Presentation on theme: "The Rule of Reciprocation: We should try to repay, in kind, what another person has provided us."— Presentation transcript:
The Rule of Reciprocation: We should try to repay, in kind, what another person has provided us.
Reciprocity All human societies have this rule (Gouldner, 1960) “an honored network of obligation” (Leakey & Lewin, 1978); “web of indebtedness” (Tiger & Fox, 1971) Enables division of labor Creates interdependence and societal bonds
Regan (1971) “Art appreciation” study Reciprocity condition: confederate leaves and returns with a Coke for the participant Control condition: confederate leaves and returns Confederate asks participant to buy raffle tickets
Regan (1971) Participants given a Coke bought twice as many tickets as those not given anything For participants in the control condition, the more they liked the confederate, the more tickets they bought For participants in the reciprocity condition, liking was completely unrelated to ticket purchases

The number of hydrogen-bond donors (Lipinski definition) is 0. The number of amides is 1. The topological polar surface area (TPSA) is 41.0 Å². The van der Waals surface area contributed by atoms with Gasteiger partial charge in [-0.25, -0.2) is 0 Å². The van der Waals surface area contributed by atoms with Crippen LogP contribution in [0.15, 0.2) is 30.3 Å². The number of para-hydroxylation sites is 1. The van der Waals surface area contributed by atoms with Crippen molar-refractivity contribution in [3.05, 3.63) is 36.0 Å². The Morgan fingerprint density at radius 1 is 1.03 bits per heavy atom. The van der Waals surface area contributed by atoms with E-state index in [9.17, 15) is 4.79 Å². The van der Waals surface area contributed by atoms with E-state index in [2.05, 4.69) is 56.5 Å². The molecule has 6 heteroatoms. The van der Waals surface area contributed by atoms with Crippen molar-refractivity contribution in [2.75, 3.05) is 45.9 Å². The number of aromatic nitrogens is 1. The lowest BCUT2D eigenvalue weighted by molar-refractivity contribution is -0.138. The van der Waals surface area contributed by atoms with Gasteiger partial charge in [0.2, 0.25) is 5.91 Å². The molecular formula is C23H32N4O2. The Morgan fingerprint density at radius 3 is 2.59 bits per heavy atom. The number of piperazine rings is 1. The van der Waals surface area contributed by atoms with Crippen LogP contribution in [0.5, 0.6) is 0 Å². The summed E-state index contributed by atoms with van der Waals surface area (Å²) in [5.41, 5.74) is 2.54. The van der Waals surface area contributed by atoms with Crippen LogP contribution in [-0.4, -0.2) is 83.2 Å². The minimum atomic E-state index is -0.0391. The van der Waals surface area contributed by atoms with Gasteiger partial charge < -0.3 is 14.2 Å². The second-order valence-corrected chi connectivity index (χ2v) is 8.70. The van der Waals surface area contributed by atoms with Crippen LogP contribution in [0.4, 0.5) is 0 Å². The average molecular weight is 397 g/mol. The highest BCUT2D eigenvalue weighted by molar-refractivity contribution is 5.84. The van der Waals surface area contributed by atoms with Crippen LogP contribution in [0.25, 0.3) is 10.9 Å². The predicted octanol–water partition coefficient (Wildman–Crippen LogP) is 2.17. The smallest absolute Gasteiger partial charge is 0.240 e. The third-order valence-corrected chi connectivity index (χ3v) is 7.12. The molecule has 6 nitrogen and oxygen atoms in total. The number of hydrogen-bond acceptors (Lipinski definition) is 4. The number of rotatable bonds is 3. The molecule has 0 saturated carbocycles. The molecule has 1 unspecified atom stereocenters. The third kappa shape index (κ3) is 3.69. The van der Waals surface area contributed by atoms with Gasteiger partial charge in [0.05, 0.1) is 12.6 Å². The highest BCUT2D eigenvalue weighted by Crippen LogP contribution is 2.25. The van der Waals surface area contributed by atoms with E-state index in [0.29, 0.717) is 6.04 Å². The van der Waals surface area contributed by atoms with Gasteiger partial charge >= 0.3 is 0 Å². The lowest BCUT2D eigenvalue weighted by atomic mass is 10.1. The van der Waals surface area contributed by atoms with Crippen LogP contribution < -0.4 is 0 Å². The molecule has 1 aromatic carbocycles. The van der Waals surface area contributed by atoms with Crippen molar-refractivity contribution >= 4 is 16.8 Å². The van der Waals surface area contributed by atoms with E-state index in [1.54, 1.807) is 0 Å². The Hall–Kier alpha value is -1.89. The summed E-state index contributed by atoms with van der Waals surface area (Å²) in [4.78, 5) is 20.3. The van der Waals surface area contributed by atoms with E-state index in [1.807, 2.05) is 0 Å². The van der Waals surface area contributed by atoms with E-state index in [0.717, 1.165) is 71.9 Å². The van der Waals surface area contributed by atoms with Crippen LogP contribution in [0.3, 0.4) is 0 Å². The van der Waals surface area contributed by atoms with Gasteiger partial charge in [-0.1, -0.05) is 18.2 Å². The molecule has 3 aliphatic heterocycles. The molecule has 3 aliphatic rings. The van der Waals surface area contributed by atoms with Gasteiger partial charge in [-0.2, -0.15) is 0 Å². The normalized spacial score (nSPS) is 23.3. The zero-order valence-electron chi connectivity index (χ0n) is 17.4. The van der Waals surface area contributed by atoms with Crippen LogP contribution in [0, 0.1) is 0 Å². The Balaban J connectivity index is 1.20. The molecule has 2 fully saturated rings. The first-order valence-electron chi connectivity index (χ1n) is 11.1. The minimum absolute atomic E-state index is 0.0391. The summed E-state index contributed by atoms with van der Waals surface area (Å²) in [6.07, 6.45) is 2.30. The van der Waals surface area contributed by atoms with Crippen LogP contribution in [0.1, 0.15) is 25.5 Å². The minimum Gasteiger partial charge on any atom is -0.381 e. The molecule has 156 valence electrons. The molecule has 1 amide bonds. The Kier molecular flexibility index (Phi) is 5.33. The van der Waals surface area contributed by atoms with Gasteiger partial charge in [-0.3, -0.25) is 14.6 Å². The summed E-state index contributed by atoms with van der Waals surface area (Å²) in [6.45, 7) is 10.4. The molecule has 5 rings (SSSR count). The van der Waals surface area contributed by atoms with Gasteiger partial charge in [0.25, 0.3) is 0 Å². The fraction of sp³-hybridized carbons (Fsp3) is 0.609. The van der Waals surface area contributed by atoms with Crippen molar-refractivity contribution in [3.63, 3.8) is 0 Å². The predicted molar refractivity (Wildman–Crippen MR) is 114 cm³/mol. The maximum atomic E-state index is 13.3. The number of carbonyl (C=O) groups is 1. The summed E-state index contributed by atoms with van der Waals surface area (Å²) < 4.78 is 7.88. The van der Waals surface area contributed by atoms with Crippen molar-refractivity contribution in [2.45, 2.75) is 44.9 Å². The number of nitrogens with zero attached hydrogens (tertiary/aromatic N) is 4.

Different outcomes of persuasion Short-term compliance Long-term attitude change
Reciprocity in real life “Free” gifts “Free” samples Political donations Dating
Reciprocity in long-term relationships Reciprocity operates differently in long-term relationships (families, long-term friendships) Willingness to provide what the other needs, when it is needed. Tit-for-tat reciprocity would be awkward and unwanted It does appear that we keep some accounting
Modern thoughts on reciprocity Inclusive fitness “Generational” reciprocity
Reciprocal concessions Negotiation Rejection then retreat The “door-in-the-face” technique (Cialdini et al., 1975)
Cialdini and Ascani (1976) Students asked to donate blood in a campus blood drive Door-in-the-face: first asked to donate a pint every six weeks for three years Control: just asked to donate one pint Would they agree to donate again? Door-in-the-face: Control:
Benton, Kelley, and Liebling, 1972 Participants bargained with a “negotiation opponent” for a pool of money Opponent –Made an extreme demand and stuck with it –Made a moderate demand and stuck with it –Made an extreme demand and retreated to a moderate demand Third condition led to greater agreement, greater feelings of responsibility for the outcome, and greater satisfaction with the outcome
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